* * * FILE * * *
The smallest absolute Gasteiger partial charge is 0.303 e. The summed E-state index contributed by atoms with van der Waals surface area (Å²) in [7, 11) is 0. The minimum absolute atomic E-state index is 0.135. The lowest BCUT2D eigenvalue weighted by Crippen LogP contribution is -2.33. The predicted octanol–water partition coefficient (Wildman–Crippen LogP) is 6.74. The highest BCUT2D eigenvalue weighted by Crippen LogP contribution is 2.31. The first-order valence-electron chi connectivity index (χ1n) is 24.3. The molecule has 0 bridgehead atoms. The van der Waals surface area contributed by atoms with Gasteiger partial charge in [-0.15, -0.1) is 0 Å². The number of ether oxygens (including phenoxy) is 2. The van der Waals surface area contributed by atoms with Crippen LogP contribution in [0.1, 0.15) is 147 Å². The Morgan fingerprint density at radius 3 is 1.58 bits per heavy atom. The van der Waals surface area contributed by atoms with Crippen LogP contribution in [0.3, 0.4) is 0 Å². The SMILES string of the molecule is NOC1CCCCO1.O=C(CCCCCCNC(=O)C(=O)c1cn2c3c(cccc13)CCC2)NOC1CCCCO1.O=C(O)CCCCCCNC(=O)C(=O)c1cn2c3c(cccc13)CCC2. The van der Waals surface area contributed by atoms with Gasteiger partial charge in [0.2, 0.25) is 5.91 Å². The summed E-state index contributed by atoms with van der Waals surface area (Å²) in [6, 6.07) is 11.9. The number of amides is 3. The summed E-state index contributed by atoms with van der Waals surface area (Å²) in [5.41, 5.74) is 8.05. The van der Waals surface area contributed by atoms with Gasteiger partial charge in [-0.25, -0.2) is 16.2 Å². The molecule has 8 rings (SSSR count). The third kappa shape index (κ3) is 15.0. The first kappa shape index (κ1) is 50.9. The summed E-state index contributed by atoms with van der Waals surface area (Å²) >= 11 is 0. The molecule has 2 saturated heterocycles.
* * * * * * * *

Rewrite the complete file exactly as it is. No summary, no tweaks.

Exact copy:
The smallest absolute Gasteiger partial charge is 0.303 e. The summed E-state index contributed by atoms with van der Waals surface area (Å²) in [7, 11) is 0. The minimum absolute atomic E-state index is 0.135. The lowest BCUT2D eigenvalue weighted by Crippen LogP contribution is -2.33. The predicted octanol–water partition coefficient (Wildman–Crippen LogP) is 6.74. The highest BCUT2D eigenvalue weighted by Crippen LogP contribution is 2.31. The first-order valence-electron chi connectivity index (χ1n) is 24.3. The molecule has 0 bridgehead atoms. The van der Waals surface area contributed by atoms with Gasteiger partial charge in [-0.15, -0.1) is 0 Å². The number of ether oxygens (including phenoxy) is 2. The van der Waals surface area contributed by atoms with Crippen LogP contribution in [0.1, 0.15) is 147 Å². The Morgan fingerprint density at radius 3 is 1.58 bits per heavy atom. The van der Waals surface area contributed by atoms with Crippen LogP contribution in [0.3, 0.4) is 0 Å². The SMILES string of the molecule is NOC1CCCCO1.O=C(CCCCCCNC(=O)C(=O)c1cn2c3c(cccc13)CCC2)NOC1CCCCO1.O=C(O)CCCCCCNC(=O)C(=O)c1cn2c3c(cccc13)CCC2. The van der Waals surface area contributed by atoms with Gasteiger partial charge in [0.2, 0.25) is 5.91 Å². The summed E-state index contributed by atoms with van der Waals surface area (Å²) in [6, 6.07) is 11.9. The number of amides is 3. The summed E-state index contributed by atoms with van der Waals surface area (Å²) in [5.41, 5.74) is 8.05. The van der Waals surface area contributed by atoms with Gasteiger partial charge in [-0.25, -0.2) is 16.2 Å². The molecule has 8 rings (SSSR count). The third kappa shape index (κ3) is 15.0. The first kappa shape index (κ1) is 50.9. The summed E-state index contributed by atoms with van der Waals surface area (Å²) >= 11 is 0. The molecule has 2 saturated heterocycles.